It’s bananas – Woolworths’ thoughtless PR debacle

Messing with people's bananas can have significant long-term consequences and Woolworths, normally one of Australia's strongest PR and marketing machines should have known better. Nick Albrow explores where the supermarket giant went wrong.

Shoppers are remarkably sensitive to changes to their fruit. Indeed, the myth that the European Union banned British supermarkets from selling straight bananas has been put forward as an explanation for Brexit.

So perhaps Woolworths, usually one of Australia’s strongest PR and marketing machines, could have better envisaged, and responded to, the backlash when one of its Queensland stores used plastic to pre-pack its bananas (despite the fact, as one online commenter pointed out, ‘they come already pre-packaged by nature’).

Pre-packaged bananas fail the pub test Source: Reddit

The issue, first posted on Reddit, quickly went viral, fuelled by increasingly antagonistic sentiment towards food packaging and plastic more broadly. Remember, it was only in July last year that Woolworths committed to phasing out single-use plastic bags in 12 months.

Despite the online uproar, Woolworths, surprisingly, stood by its decision with a statement claiming its Queensland customers preferred packaged bananas. Not only was this contrary to the prevailing social media commentary, it also fails the pub test in an increasingly pro-environment Australia.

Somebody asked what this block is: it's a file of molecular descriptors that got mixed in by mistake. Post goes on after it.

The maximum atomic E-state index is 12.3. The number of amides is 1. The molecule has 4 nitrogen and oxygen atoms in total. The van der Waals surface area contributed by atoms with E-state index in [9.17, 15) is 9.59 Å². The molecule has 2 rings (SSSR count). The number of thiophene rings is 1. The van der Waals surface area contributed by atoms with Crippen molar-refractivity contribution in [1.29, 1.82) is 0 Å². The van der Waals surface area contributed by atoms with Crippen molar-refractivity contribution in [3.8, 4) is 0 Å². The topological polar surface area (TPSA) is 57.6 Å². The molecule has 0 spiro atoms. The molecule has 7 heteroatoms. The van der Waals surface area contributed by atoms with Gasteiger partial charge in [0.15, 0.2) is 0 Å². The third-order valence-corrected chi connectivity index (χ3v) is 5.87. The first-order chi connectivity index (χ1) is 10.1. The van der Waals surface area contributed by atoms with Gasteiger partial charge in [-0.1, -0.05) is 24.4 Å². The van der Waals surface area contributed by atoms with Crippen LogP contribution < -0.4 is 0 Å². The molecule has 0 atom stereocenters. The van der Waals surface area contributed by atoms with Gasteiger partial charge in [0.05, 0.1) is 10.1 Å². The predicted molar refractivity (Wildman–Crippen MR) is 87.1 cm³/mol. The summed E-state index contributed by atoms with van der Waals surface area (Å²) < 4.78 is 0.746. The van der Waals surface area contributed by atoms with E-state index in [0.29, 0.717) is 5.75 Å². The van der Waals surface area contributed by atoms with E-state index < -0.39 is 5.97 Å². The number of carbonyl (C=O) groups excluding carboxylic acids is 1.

The incident is yet another reminder of the power of social media and how a seemingly innocuous decision at one of thousands of a company’s sites can quickly escalate and threaten a carefully nurtured brand.

It is also a reminder of some of the principles of crisis PR.

First, make sure you are prepared for a crisis and have the systems in place and right people on call to effectively handle any issue that may arise. The folks at Woolworths Towers were nimble in their response, important in a crisis, but badly misjudged the message.

Second, when you make a mistake, acknowledge it quickly, apologise, and move forward stating the actions that will be taken to resolve this issue. Adding humour to the response can also be well-received – think of KFC’s response to its chicken shortage in the UK – although it’s a strategy that can backfire so err on the side of caution.

Third, stick to your brand values. Woolworths describes itself as the ‘fresh food people’, already an often criticised strap-line. Wrapping fruit in unnecessary plastic for a few Queenslanders does not conjure images of clean, natural, fresh produce.

Finally, when responding to a crisis, never do it in isolation but keep in mind the broader context. Excessive food packaging and plastic pollution are now environmental issues of global significance. From Kenya to France, countries are banning plastic bags, and every Australian state except NSW has vowed to introduce similar measures.

Woolworths’ initial decision, and its subsequent response, failed to capture the public mood.

The furore over the incident has died down for now, but, as the UK found out, messing with people’s bananas can have significant long-term consequences.

Nick Albrow is an account director at WilkinsonButler


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